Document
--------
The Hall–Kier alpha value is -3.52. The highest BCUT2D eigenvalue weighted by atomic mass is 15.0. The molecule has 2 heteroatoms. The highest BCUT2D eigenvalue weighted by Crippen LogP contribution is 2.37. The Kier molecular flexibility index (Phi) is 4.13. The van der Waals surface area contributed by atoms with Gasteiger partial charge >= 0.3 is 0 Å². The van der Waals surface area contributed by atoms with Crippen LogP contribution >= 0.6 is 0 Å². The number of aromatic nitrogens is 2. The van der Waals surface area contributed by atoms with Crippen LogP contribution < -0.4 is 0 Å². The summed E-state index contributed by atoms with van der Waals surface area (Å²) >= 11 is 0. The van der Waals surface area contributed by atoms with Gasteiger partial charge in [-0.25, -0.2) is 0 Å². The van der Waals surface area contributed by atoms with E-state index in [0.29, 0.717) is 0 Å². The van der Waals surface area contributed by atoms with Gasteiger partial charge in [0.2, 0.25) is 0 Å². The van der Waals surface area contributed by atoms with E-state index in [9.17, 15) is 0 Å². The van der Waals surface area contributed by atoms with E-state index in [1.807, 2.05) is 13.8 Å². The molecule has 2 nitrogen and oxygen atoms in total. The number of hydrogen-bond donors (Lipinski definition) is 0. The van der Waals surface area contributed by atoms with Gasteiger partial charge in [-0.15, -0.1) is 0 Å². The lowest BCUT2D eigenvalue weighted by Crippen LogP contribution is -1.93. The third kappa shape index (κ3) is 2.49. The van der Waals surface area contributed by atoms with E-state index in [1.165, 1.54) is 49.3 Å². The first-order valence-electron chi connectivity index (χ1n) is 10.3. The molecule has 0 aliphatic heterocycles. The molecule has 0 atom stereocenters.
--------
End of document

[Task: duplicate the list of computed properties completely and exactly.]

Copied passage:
The Hall–Kier alpha value is -3.52. The highest BCUT2D eigenvalue weighted by atomic mass is 15.0. The molecule has 2 heteroatoms. The highest BCUT2D eigenvalue weighted by Crippen LogP contribution is 2.37. The Kier molecular flexibility index (Phi) is 4.13. The van der Waals surface area contributed by atoms with Gasteiger partial charge >= 0.3 is 0 Å². The van der Waals surface area contributed by atoms with Crippen LogP contribution >= 0.6 is 0 Å². The number of aromatic nitrogens is 2. The van der Waals surface area contributed by atoms with Crippen LogP contribution < -0.4 is 0 Å². The summed E-state index contributed by atoms with van der Waals surface area (Å²) >= 11 is 0. The van der Waals surface area contributed by atoms with Gasteiger partial charge in [-0.25, -0.2) is 0 Å². The van der Waals surface area contributed by atoms with E-state index in [0.29, 0.717) is 0 Å². The van der Waals surface area contributed by atoms with Gasteiger partial charge in [0.2, 0.25) is 0 Å². The van der Waals surface area contributed by atoms with E-state index in [9.17, 15) is 0 Å². The van der Waals surface area contributed by atoms with E-state index in [1.807, 2.05) is 13.8 Å². The molecule has 2 nitrogen and oxygen atoms in total. The number of hydrogen-bond donors (Lipinski definition) is 0. The van der Waals surface area contributed by atoms with Gasteiger partial charge in [-0.15, -0.1) is 0 Å². The lowest BCUT2D eigenvalue weighted by Crippen LogP contribution is -1.93. The third kappa shape index (κ3) is 2.49. The van der Waals surface area contributed by atoms with E-state index in [1.165, 1.54) is 49.3 Å². The first-order valence-electron chi connectivity index (χ1n) is 10.3. The molecule has 0 aliphatic heterocycles. The molecule has 0 atom stereocenters.